Every player has a strength that relates to his ability to score goals & every team scouts players to determine how they can shut down offensive weapons of the opponent. Obviously Monahan would be aware of what other teams are doing on the video & the difference between elite players & not, is how players know how to adapt. Whether you are a timing player or a speed player, teams will shut that down. If Monahan is a 1 dimensional player, then I guess we have reason to be concerned. If that’s the case, Burke better revamp our scouting sooner than later.

        • ChinookArchYYC

          Timing based is not just about being in the right place, it is about saving ice and exploding to the right areas at the right times. Knowing when to hit those areas involves having a very high hockey IQ. Since it involves Monahan reading the defense and attacking an area where they are not, a team cannot simply draw up a plan to stop him.

          • Burnward

            Well you just made my point, I don’t think Monahan is 1 dimensional & therefore I am not concerned if he appears to be a “timing based offense player” I think Flames are scouting well, are basing their selections on a profile they feel will be successful in the NHL. As teams adapt to Monahan’s style, I expect Monahan to rise to a higher level to ensure his success. That’s what talented, intelligent players do. I for one feel satisfied in the direction the Flames are drafting future players & do credit Feaster for that. I just don’t trust Feaster’s trading, which is why Iam thrilled Burke is now there.

          • please cancel acct

            Problem with Burke approving trades is that he doesn’t like the kind of player’s that Feaster and Weisbrod have accumulated and will likely want to use some of them in his trade plans.

            If Gaudreau is one of those players, I will be finished as a Flames fan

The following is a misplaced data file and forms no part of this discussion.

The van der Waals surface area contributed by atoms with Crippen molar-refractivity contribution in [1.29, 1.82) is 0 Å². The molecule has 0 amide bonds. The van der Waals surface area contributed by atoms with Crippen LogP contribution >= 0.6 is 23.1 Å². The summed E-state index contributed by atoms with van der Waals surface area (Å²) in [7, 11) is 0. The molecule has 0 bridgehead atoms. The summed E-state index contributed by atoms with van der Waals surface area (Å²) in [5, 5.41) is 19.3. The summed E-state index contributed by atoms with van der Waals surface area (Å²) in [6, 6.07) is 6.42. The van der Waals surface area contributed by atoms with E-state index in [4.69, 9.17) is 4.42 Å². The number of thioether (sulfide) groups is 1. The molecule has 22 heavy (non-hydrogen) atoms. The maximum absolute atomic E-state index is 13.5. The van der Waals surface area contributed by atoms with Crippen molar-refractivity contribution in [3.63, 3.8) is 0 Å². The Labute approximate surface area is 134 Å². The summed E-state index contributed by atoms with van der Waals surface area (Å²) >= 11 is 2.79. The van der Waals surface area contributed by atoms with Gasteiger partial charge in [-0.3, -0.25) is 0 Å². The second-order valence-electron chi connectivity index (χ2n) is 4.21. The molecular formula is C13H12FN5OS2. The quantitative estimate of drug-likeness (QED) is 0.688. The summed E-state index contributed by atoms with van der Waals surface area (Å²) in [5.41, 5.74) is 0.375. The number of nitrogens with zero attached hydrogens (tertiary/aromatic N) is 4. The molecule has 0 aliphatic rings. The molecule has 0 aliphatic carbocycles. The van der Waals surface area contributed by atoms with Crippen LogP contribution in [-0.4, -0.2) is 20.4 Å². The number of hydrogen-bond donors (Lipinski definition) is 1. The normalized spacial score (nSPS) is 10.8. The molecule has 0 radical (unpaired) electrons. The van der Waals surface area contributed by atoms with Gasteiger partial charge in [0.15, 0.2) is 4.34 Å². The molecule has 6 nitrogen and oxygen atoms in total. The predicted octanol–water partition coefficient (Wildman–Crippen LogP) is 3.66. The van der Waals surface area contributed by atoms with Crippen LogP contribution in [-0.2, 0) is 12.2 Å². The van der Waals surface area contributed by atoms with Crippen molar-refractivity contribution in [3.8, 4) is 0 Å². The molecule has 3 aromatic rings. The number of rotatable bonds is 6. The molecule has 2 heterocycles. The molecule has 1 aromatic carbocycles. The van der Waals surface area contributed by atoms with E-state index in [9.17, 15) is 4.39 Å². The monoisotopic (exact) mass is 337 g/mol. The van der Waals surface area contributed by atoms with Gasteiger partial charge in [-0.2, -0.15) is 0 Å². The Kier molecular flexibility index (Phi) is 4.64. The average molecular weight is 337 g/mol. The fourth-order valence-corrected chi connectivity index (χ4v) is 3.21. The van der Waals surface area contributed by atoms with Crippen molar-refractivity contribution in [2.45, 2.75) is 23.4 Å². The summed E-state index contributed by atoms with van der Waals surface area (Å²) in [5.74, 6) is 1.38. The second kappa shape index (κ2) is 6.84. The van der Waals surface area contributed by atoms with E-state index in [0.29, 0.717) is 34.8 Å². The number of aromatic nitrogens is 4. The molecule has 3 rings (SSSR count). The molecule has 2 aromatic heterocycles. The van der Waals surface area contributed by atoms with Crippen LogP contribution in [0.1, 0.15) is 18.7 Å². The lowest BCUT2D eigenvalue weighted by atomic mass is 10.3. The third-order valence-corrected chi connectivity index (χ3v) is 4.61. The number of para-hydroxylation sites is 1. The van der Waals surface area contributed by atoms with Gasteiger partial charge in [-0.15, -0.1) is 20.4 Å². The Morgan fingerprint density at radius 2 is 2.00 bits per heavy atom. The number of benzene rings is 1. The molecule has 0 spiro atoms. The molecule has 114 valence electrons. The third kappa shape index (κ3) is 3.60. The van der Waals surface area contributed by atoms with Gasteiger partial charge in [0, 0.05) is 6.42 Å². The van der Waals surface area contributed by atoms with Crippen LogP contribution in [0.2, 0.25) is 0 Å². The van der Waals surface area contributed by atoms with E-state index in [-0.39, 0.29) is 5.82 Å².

• RexLibris

    Monahan is an 18-year-old player who has gotten this far based on size, skill and an understanding of the timing of the hockey play at the junior level.

    A little early to be debating whether he is one-dimensional or whether he can adapt to the professional ranks.

    If he plays in the NHL this season (more than 10 games, and with the addition of Burke I think this is less likely than before) then he will need to be sheltered and will learn his lessons in-game.

    If he doesn’t then presumably the Flames will keep tabs on him and give him a few items they’d like him to improve upon during the CHL season.

    It’s been two rookie tournament games. Two wins is nice, but there is a long ways to go yet and prospects don’t progress in straight lines.

  • beloch

    I don’t understand why people are worried about a prospect who, as one of the youngest players on the ice at the prospect tournament, is standing out by making smart plays. Yes, you have to be smarter, faster, stronger, etc. to be elite in the NHL, but how is it a bad sign that he’s already smart, fast, and strong enough to hang with the best prospects in the West, most of whom are further along in their development?

    Let the kid develop. Hockey IQ develops over time too you know. I’d be more worried if he threw his stick on the ice and had a tantrum while the play was still live, like Shinkaruk did last night.

    • Reidja

      I know you won’t read this because you will be binge video game playing for the next month but you may want to check the “potentials” on those players. I’m assuming fairly high.

  • Craig

    As it says in the article it will be interesting to see Monahan adapt and develop around his strength. In no way am I saying Monahan is one dimensional, he has an amazing shot, and above average passing. The good part about a player with great timing is that they usually have a very high hockey IQ, if you understand the game on a high level you can adapt much easier.

  • You know who else has “timing-based offense”? Steven Stamkos. I don’t really know of him as a super fast player who dangles around every single person for 200 ft. and scores on an epic goal. His highlight reel is largely composed of him being in the “right place at the right time” and scoring on the same shot every time. Get open, and score on the one-timer from his knee.

    Monahan is no Stamkos, but this supposed “downside” could be a good thing.